This one seems to have slipped under the radar somewhat - not seen anything on the news, but it seems to cover a lot of stuff, and impacts consumers and businesses.
I have to read through it, at least the sections that impact us, and make sure our terms match up properly. We have always tried to be fair to customers, so I expect only minor changes.
I'll probably post more when I work out some of the implications, however, skimming it I have found one bit I don't quite follow. Section 65: Bar on exclusion or restriction of negligence liability.
It starts off sensibly with "A trader cannot by a term of a consumer contract or by a consumer notice exclude or restrict liability for death or personal injury resulting from negligence." which is pretty bog standard stuff and very simple. Obviously this is the sort of thing the public liability insurance helps cover anyway.
But then it goes not to "Where a term of a consumer contract, or a consumer notice, purports to exclude or restrict a trader's liability for negligence, a person is not to be taken to have voluntarily accepted any risk merely because the person agreed to or knew about the term or notice."
That I am not sure of - it is not clear to me if excluding consequential losses, etc, from negligence is simply not allowed any more, of if it is allowed but not merely by it being a term or something agreed. It seems odd wording, and sounds like it would be allowed if you jump through some sort of hoops to allow it, but it is not clear to me what. i.e. do we have to spell out "I agree to the risk that there may be consequences for a failure of this service that I cannot expect A&A to pay me" or something - i.e. agreeing the risk as opposed to agreeing the "term" in the agreement?
When selling a service, one of the key things that can impact the cost of providing that service is the risk factors taken by the service provider and the customer. I am all in favour of such things be very clear and understood up front, but it would not be appropriate to disallow limiting liability. After all, even with insurance the insurance may have a limit on the amount covered.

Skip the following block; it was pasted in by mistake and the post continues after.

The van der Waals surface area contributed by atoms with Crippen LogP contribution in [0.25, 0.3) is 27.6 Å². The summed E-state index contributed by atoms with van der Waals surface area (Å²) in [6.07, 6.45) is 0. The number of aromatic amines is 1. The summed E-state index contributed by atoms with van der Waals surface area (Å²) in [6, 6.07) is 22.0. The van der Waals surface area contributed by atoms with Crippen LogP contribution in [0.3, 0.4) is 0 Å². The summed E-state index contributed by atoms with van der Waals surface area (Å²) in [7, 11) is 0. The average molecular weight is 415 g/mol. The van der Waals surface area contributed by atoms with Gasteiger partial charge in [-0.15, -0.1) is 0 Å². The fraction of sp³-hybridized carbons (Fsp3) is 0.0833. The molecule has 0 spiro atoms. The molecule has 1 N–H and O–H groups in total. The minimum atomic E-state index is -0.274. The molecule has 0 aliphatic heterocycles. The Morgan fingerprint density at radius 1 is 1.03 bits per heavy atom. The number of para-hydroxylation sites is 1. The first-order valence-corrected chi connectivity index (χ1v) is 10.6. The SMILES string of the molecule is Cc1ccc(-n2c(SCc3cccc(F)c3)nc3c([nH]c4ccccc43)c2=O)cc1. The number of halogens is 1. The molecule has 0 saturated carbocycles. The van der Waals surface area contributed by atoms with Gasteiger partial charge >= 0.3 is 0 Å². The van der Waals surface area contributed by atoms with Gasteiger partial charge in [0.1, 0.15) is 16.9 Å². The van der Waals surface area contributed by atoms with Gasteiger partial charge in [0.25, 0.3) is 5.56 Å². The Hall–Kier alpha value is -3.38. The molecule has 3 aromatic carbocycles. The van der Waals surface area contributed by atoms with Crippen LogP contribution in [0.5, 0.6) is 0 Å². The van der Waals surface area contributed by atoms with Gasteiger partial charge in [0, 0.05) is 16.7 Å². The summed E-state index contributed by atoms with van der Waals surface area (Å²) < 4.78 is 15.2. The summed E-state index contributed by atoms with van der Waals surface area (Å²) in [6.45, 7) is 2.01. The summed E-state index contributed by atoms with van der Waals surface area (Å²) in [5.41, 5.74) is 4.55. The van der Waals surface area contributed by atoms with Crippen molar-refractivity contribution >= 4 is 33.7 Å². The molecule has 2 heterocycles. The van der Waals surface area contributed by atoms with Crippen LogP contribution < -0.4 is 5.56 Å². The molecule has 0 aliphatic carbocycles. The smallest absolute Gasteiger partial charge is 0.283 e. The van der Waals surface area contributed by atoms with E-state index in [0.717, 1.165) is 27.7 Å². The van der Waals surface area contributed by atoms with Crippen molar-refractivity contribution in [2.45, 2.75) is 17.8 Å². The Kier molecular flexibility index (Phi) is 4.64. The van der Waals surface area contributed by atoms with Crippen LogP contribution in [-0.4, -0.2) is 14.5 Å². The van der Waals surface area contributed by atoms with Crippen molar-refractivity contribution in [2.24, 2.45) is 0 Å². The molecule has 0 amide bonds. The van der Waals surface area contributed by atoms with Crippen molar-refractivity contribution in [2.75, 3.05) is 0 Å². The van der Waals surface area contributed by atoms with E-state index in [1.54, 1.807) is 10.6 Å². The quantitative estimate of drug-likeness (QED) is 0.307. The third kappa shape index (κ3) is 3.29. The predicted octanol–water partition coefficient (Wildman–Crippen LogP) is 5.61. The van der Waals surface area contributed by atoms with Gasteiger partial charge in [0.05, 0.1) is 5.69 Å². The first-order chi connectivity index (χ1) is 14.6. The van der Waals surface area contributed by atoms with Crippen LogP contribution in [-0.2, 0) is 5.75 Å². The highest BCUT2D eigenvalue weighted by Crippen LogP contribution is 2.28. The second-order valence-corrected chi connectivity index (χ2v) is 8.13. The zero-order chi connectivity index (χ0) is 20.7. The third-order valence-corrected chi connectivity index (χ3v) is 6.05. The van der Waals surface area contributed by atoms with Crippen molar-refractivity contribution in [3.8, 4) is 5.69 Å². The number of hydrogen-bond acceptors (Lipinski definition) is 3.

Obviously one tries to ensure one uses reasonable skill and care, and is not negligent, but at the end of the day mistakes can happen. This clearly includes mistakes as it is immaterial "whether a breach of duty or obligation was inadvertent or intentional".
If we sell a service for £1/month, as a lot of services are, and a mistake on our part (i.e. negligence) stops that service working, at present we offer a "money back guarantee", in that we will refund what was paid for the service for the time it does not work. This is at one (low) end of the level one might expect in compensation for an error, but I do not think it that unfair, as we go to some lengths to make it very clear to customers so that they can decide it is worth the risk to buy a cheap service. The problem is if such a service has an issue, perhaps a domain service or a VoIP service is out for a day due to a mistake, could a customer claim to have lost out on some high paying job offer and expect us to compensate to the tune of hundreds of thousands of pounds in consequential losses?
So, I am trying to work out if we are still allowed to limit liability to consumers, or not, and if we are, how we do it. If not, we'll need to look at some better insurance and consequentially increasing our prices rather a lot to have unlimited liability for simple mistakes.